“Bill, a fine gentleman, taught me something I’ve never forgotten. ‘Father,’ he said, ‘you will do a great deal of good in a great many places. As a Catholic priest and an alcoholic, you can be instrumental in helping alcoholics wherever you go. But remember this — no matter how well you do, no matter how much you help others or how many you help, no matter what you say or how you say it, no matter what happens — you can’t and won’t please everyone. Wherever you go and whatever you do, someone will find a way to criticize you.
“‘You must take the criticism, no matter how unjustified, with tolerance and forbearance. Remember that resentments can lead to trouble, so you must work doubly hard not to harbor them. Don’t ever let anything bother you. I have taken criticism from unexpected sources many times since we began this program, and so will you. Just let it roll off your back like water off a duck’s, and you’ll be all right.”
While Father Pfau obviously had great affection for Bill Wilson, he apparently did not always agree with him. Four o’clock on Sunday afternoon July 3, 1955, at the International A.A. Convention in St. Louis, was a watershed moment in the history of Alcoholics Anonymous. The fifth General Service Conference met during the Convention. This marked the end of the five-year trial period for the Conference.
Bill Wilson had campaigned for the Conference vigorously.
But Father Pfau, who was influential, though controversial, had announced he was going to rise and speak against it. When Bill presented his resolution and a vote of approval was requested, reported Nell Wing, “We from the office sat with baited breath.” But Father Pfau did not object and the resolution passed.
Tex Brown, who died October 5, 2000, told me this story at the International Convention in Minneapolis a few months before his death. I asked him to write it for the AA History Buffs.
Tex attended the first International A.A. Convention in Cleveland in 1950. He told me “At the ‘Spiritual Meeting’ on Sunday morning the main speaker’s topic dealt with the idea that the alcoholic was to be the instrument that God would use to regenerate and save the world. He expounded the idea that alcoholics were God’s Chosen People and he was starting to talk about AA being ‘The Third Covenant,’ when he was interrupted by shouted objections from the back of the room. The objector, who turned out to be a small Catholic priest, would not be hushed up. There was chaos and embarrassment as the meeting was quickly adjourned. I was upset and in full sympathy with the poor speaker. I did not realize it at the time, but I had seen Father Pfau in action and Father Pfau was right. I had heard the group conscience and I rejected it.”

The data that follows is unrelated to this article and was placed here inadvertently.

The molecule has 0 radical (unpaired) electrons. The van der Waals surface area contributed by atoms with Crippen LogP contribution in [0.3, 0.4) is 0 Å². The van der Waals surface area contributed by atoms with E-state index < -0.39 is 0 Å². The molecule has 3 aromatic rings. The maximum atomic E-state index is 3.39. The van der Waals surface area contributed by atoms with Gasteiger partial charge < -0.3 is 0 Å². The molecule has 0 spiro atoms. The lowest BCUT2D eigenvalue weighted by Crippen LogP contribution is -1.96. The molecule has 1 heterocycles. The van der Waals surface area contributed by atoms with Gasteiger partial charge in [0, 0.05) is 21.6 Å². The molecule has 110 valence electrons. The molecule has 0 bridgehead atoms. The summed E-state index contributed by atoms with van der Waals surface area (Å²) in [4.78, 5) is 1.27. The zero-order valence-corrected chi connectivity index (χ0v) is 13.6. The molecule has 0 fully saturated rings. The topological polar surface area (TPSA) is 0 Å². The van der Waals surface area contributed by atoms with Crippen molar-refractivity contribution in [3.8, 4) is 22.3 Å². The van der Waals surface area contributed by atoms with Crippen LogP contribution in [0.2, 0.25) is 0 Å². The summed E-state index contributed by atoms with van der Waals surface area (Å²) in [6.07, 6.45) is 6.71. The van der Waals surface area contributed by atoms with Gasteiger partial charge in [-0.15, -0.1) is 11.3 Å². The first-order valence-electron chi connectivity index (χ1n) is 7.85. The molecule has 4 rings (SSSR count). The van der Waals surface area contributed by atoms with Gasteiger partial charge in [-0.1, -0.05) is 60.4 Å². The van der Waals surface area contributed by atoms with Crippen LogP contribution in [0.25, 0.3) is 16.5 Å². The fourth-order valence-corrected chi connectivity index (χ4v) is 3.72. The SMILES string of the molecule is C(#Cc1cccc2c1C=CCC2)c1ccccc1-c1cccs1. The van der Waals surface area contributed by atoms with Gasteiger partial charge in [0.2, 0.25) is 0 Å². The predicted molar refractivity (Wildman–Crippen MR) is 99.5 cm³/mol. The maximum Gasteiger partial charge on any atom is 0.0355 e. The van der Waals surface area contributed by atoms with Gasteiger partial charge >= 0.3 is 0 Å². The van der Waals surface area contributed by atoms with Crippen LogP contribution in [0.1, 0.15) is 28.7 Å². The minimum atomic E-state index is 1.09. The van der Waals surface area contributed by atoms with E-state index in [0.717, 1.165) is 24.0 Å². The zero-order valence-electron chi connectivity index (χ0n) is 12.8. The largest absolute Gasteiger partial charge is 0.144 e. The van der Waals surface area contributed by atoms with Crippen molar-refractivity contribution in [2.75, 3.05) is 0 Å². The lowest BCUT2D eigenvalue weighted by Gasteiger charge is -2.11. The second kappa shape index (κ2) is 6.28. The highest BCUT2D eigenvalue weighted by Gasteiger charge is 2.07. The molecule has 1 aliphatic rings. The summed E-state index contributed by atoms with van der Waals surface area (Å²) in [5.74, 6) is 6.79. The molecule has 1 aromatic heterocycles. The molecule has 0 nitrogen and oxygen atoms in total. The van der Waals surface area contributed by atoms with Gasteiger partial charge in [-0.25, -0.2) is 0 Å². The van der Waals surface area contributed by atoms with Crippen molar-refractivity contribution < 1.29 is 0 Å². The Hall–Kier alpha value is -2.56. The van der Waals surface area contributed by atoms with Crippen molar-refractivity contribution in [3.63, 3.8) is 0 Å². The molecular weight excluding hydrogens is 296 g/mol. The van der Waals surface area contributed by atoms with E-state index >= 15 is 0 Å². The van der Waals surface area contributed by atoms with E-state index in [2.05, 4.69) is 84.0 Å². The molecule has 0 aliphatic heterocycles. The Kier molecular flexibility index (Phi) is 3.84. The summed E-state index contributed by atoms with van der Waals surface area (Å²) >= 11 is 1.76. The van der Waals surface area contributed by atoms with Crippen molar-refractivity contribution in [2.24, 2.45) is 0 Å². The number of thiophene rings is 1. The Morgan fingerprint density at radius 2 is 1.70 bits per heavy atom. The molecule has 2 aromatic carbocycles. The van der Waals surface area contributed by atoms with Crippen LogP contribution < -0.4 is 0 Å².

Bill told the story like this:
“On Sunday morning we listened to a panel of four A.A.s who portrayed the spiritual side of Alcoholics Anonymous — as they understood it. … A hush fell upon the crowd as we paused for a moment of silence. Then came the speakers, earnest and carefully prepared, all of them. I cannot recall an A.A. gathering where the attention was more complete, or the devotion deeper.
“Yet some thought that those truly excellent speakers had, in their enthusiasm, unintentionally created a bit of a problem. It was felt the meeting had gone over far in the direction of religious comparison, philosophy and interpretation, when by firm long standing tradition we A.A.’s had always left such questions strictly to the chosen faith of each individual.
“One member rose with a word of caution. [Apparently he was referring to Fr. Pfau.] As I heard him, I thought, ‘What a fortunate occurrence.’ How well we shall always remember that A.A. is never to be thought of as a religion. How firmly we shall insist that A.A. membership cannot depend upon any particular belief whatever; that our twelve steps contain no article of religious faith except faith in God — as each of us understands Him. How carefully we shall henceforth avoid any situation which could possibly lead us to debate matters of personal religious belief.”
HE WAS A ROMAN CATHOLIC PRIEST
For many years he doubted the validity of his priesthood. He had not chosen it. His mother wanted him to be a priest from the day he was born and would frequently introduce her little boy by saying “This is Ralph. He’s going to be a priest.” He was unsure he wanted to be a priest, and for many years, especially during his periods in sanitariums, and during the worst periods of his alcoholism, he continued to doubt the validity of his ordination. But he eventually came to believe that, though he had not chosen the priesthood, he was chosen for it.
Father Ford wrote at this end of his Epilogue: “Those who knew Father Ralph best, those who knew him when he was sick and when he was well, those who saw at first hand the evidence of his devotion to the cause of Christ, and to the sick alcoholic in whom he always saw Christ — and this despite the severest trials that depression can inflict — are the only ones who have a right to estimate the accomplishments of his life’s work. Fortunately these accomplishments live on in the organization he founded and in the countless lives of those who found sobriety and peace, under God, through Ralph Pfau.
“May his courageous soul rest in peace.”
“Prodigal Shepherd,” by Father Ralph Pfau and Al Hirshberg. [Father Pfau had planned that this new edition of his autobiography be published, as had his previous works, under his pen name “Fr. John Doe.” But since he died prior to its publication it was decided to use his name. Apart from the author, whenever a person is mentioned who is a member of A.A. only the first name is used. The sole exception is in the case of Doherty Sheerin who was the founder of A.A. in Indianapolis. The name of Doherty Sheerin, deceased at the time of publication, was used with the permission of his widow, Mrs. Dorothy Sheerin.]
Unpublished manuscript on the history of A.A. by Bob P.
Talk by Bill Wilson on 1950 Convention, date unknown.
Conversations with Tex Brown in July 2000.